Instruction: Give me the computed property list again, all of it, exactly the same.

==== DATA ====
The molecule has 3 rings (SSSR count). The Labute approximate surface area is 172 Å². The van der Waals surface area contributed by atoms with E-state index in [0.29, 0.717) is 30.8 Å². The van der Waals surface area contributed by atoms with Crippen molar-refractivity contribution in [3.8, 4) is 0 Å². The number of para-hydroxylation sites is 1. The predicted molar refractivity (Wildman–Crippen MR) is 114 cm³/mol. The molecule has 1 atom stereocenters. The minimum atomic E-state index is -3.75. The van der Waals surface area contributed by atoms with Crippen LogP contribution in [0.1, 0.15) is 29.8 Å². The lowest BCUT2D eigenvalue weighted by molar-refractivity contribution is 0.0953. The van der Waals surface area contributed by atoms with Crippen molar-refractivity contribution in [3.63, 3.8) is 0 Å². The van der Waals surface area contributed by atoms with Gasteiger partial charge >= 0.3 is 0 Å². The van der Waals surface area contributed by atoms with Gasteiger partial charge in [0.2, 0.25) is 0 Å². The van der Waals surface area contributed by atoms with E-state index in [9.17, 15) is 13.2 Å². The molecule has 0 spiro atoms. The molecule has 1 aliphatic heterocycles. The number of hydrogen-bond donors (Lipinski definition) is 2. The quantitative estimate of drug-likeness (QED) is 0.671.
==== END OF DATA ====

The molecule has 3 rings (SSSR count). The Labute approximate surface area is 172 Å². The van der Waals surface area contributed by atoms with E-state index in [0.29, 0.717) is 30.8 Å². The van der Waals surface area contributed by atoms with Crippen molar-refractivity contribution in [3.8, 4) is 0 Å². The number of para-hydroxylation sites is 1. The predicted molar refractivity (Wildman–Crippen MR) is 114 cm³/mol. The molecule has 1 atom stereocenters. The minimum atomic E-state index is -3.75. The van der Waals surface area contributed by atoms with Crippen LogP contribution in [0.1, 0.15) is 29.8 Å². The lowest BCUT2D eigenvalue weighted by molar-refractivity contribution is 0.0953. The van der Waals surface area contributed by atoms with Crippen molar-refractivity contribution in [3.63, 3.8) is 0 Å². The van der Waals surface area contributed by atoms with Gasteiger partial charge >= 0.3 is 0 Å². The van der Waals surface area contributed by atoms with Gasteiger partial charge in [0.2, 0.25) is 0 Å². The van der Waals surface area contributed by atoms with E-state index in [9.17, 15) is 13.2 Å². The molecule has 0 spiro atoms. The molecule has 1 aliphatic heterocycles. The number of hydrogen-bond donors (Lipinski definition) is 2. The quantitative estimate of drug-likeness (QED) is 0.671.